By Don Koks, 2021.

# What is a leap second?

Every few years, clocks around the world are paused for one second, either at the end of June or the end of December.  These pauses don't conform to a schedule; they are made only when needed, and confining them to June and December is just a convention.  Pausing a clock for a second is equivalent to inserting a second into its record of passing time.  This infrequently inserted second is called a leap second.  We need leap seconds because our "international clock" ticks just a little too quickly for our civil needs, and so must be stopped every once in a while.  Because of the disruption that stopping the international clock can cause, it's convenient to wait until that clock needs to be stopped for a whole second, before doing so.

A century ago, the second was defined such that the length of the mean solar day—the average time between the Sun's meridian transits—was 24 hours, or 24 × 60 × 60 seconds = 86,400 seconds.  The use of "average" here was problematic: how might this second be reproduced in the laboratory?  With the advent of atomic clocks, the second was redefined to be the length of time taken for a particular caesium isotope to emit 9,192,631,770 wavelengths of light when undergoing a particular electronic transition.  This modern second, based on the atom and so reproducible in the lab, is the SI unit for international atomic time, "TAI".

When the second was redefined in this atomic way in 1967, researchers had to choose the number of wavelengths of light such that 86,400 of the new SI seconds would fit exactly into one mean solar day.  Given that any particular solar day probably doesn't have the same length as a mean solar day, researchers cannot have been expected to get things exactly right.  They did very well, but fitting exactly 86,400 of the new SI seconds into one mean solar day was always going to be a big ask, and they didn't quite get it right.  If the SI second had instead been defined to be 9,192,631,997 wavelengths of caesium light, it would've been a much better fit to the mean solar day [1].  Additionally, Earth's spin rate slows such that the mean solar day lengthens by one or two milliseconds every century.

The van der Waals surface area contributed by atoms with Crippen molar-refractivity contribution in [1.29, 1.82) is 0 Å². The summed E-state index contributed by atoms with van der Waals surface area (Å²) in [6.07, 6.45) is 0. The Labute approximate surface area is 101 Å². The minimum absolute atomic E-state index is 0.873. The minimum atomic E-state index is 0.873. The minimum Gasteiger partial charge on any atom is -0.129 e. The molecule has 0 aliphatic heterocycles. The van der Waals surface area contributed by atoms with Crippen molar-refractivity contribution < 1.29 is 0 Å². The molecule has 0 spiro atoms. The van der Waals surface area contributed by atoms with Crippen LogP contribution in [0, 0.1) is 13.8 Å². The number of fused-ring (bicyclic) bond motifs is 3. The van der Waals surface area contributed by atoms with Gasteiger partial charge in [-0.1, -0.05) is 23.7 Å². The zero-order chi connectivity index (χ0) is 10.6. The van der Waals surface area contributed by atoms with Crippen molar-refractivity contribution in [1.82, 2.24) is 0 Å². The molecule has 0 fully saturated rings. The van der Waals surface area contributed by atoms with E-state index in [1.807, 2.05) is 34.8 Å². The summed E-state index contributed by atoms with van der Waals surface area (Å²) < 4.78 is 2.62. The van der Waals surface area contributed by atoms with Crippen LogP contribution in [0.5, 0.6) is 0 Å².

The result is that in recent decades, the length of the mean solar day has been approximately 86,400.001 SI seconds long.  TAI clocks thus tick slightly fast compared to the Sun's motion in the sky.  The consequences of this extra millisecond can be described by analysing the unrelated phenomenon of Earth spinning as it orbits the Sun.

### The Leap Day

Earth rotates approximately 365.25 times in one orbit around the Sun.  For the purpose of this discussion, we'll suppose that number to be exact.  That is, 365.25 calendar days equate to one orbit.  Our calendar year necessarily comprises a whole number of these calendar days.  Suppose that this whole number was set to be invariably 365.  Then such a calendar would finish its 365-day cycle a quarter of a day before Earth had completed one orbit.  But our orbit determines our seasons, and calendars were made to keep track of the seasons.  So, this 365-day calendar would finish its cycle a quarter day too soon to keep in step with the seasons.  We could not address that problem after one calendar year, since we could not very well start a new day at 6 a.m. on 1st January.  But we would notice that four calendar years (which require 4 × 365 days) finish a full day short of four orbits (which require 4 × 365.25 days), meaning a full day short of what the date should be to mark the current season accurately.